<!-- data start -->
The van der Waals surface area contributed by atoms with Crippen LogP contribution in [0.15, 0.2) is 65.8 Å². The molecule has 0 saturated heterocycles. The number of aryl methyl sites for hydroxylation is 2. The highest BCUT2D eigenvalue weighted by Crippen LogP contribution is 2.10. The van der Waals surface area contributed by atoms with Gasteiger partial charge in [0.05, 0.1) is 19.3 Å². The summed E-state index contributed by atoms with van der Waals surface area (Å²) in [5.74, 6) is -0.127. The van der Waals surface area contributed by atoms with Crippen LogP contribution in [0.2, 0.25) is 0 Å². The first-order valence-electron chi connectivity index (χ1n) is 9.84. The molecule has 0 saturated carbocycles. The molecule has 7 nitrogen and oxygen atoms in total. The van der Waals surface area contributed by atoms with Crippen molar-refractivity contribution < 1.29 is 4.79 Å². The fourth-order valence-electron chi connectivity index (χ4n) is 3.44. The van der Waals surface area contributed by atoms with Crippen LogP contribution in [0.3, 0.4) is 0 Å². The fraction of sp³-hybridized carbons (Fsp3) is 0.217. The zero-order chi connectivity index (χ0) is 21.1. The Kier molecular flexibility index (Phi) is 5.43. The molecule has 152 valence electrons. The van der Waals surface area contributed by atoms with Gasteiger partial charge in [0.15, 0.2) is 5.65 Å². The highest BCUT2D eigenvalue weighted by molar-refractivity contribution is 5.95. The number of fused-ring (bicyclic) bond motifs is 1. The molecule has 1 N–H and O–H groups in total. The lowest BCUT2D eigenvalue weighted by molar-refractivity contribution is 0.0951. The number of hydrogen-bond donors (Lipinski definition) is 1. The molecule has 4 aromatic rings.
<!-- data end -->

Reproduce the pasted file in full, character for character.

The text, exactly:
The van der Waals surface area contributed by atoms with Crippen LogP contribution in [0.15, 0.2) is 65.8 Å². The molecule has 0 saturated heterocycles. The number of aryl methyl sites for hydroxylation is 2. The highest BCUT2D eigenvalue weighted by Crippen LogP contribution is 2.10. The van der Waals surface area contributed by atoms with Gasteiger partial charge in [0.05, 0.1) is 19.3 Å². The summed E-state index contributed by atoms with van der Waals surface area (Å²) in [5.74, 6) is -0.127. The van der Waals surface area contributed by atoms with Crippen LogP contribution in [0.2, 0.25) is 0 Å². The first-order valence-electron chi connectivity index (χ1n) is 9.84. The molecule has 0 saturated carbocycles. The molecule has 7 nitrogen and oxygen atoms in total. The van der Waals surface area contributed by atoms with Crippen molar-refractivity contribution < 1.29 is 4.79 Å². The fourth-order valence-electron chi connectivity index (χ4n) is 3.44. The van der Waals surface area contributed by atoms with Crippen LogP contribution in [0.3, 0.4) is 0 Å². The fraction of sp³-hybridized carbons (Fsp3) is 0.217. The zero-order chi connectivity index (χ0) is 21.1. The Kier molecular flexibility index (Phi) is 5.43. The molecule has 152 valence electrons. The van der Waals surface area contributed by atoms with Gasteiger partial charge in [0.15, 0.2) is 5.65 Å². The highest BCUT2D eigenvalue weighted by molar-refractivity contribution is 5.95. The number of fused-ring (bicyclic) bond motifs is 1. The molecule has 1 N–H and O–H groups in total. The lowest BCUT2D eigenvalue weighted by molar-refractivity contribution is 0.0951. The number of hydrogen-bond donors (Lipinski definition) is 1. The molecule has 4 aromatic rings.